Type species: astheniata Guenée.
In the shape and marking of the hindwing tail this genus resembles
microniines in the genera Pseudomicronia Moore and Strophidia Hübner,
also the white ground colour of the wings and buff-grey of the fasciae and
striae is similar. However, the fasciation is much simpler, consisting primarily
of three strong, straight fasciae on the forewing and two on the hindwing. There
is some resemblance to the ennomine geometrid genus Ourapteryx Leach.
The male abdomen has the seventh and eighth sternites narrowing to a
point, the latter almost vestigial: the eighth tergite is longer, rectangular,
but narrower than the seventh, with a square excavation in its anterior margin.
In the genitalia the uncus is short, triangular, with finely setose lateral
margins. There is no gnathus, but the subscaphium is sclerotised. There is a
prominent anellar ring, and the saccus (flexed upwards in the preparation
illustrated) is broadly triangular. The valves are large, ovate, with extensive
fine, angled pleating over the ventral part and a somewhat complex costa with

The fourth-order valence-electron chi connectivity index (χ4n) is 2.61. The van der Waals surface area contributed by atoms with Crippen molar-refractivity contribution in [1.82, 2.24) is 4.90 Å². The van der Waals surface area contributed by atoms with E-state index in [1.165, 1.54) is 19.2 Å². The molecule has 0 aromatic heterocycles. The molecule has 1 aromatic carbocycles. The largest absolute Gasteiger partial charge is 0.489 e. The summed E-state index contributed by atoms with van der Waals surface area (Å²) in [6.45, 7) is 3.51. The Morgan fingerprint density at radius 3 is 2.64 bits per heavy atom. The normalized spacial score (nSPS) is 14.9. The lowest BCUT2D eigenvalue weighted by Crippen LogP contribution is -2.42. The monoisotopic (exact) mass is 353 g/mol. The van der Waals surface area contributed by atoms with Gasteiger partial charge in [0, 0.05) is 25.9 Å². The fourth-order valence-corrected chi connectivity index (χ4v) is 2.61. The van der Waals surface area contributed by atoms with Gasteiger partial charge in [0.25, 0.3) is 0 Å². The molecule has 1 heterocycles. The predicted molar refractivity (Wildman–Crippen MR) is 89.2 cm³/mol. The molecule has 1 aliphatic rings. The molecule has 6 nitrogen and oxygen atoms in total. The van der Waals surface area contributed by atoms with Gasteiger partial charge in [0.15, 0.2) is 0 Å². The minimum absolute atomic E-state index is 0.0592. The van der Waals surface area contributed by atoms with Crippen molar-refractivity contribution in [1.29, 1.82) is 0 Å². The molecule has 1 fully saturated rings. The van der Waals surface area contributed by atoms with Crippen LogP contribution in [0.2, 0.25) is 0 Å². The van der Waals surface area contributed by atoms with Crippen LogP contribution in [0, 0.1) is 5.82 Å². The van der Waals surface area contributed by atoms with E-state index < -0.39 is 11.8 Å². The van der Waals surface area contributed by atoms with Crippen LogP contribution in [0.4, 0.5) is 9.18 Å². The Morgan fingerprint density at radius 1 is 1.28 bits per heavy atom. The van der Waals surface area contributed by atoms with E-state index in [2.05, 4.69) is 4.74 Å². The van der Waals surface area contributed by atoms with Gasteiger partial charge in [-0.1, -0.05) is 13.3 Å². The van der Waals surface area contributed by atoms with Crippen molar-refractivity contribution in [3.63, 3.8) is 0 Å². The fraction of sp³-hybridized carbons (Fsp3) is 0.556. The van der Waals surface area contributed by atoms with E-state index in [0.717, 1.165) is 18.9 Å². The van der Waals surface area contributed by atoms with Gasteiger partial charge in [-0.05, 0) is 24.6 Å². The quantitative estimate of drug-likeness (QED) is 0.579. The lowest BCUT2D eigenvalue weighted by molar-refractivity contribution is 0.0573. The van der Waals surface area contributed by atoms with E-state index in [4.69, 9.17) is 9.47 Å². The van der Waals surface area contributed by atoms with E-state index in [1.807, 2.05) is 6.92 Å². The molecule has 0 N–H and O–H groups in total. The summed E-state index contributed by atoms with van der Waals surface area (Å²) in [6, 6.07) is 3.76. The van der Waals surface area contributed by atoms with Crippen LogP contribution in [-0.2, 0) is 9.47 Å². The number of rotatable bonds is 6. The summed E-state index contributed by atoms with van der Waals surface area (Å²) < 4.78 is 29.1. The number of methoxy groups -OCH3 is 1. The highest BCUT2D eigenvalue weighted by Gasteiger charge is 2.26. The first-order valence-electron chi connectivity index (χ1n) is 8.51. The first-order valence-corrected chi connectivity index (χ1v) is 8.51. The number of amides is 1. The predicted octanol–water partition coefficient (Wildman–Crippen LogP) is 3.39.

several interiorly directed processes. The aedeagus vesica has a large,
irregular terminal cornutus.
In the female the ovipositor lobes have oblique (produced dorsally)
margins. The ductus is sclerotised, with a colliculum. The corpus bursae expands
distally and is somewhat convoluted, with an irregular ring of scobinate
sclerotisation at one third.
Bigger (1988) described (as astheniata) the larva of the closely
related Solomon species, U. hyemalis Butler, as pale green with irregular
bands of red spots in longitudinal stripes. It feeds in the upper part of the
leaves beneath a web on the surface of the host foliage, with faecal pellets
plastered on the underside of the web, obscuring the larvae. Several ages of
larva can be found in one web, suggesting that females will lay preferentially
on established webs to ensure early protection for the larvae. Eggs are laid on
the outside of the webs. However, in Borneo (D.C. Lees, pers. comm.), later
instars of astheniata are extremely antagonistic to each other. If
another larva is introduced to a web, the occupant will thrash violently until
the other is expelled. Cyphura larvae also live in webs but are solitary.
The host-plants are always species of Endospermum
(Robinson, 1975; Bigger, 1988; Urapteroides
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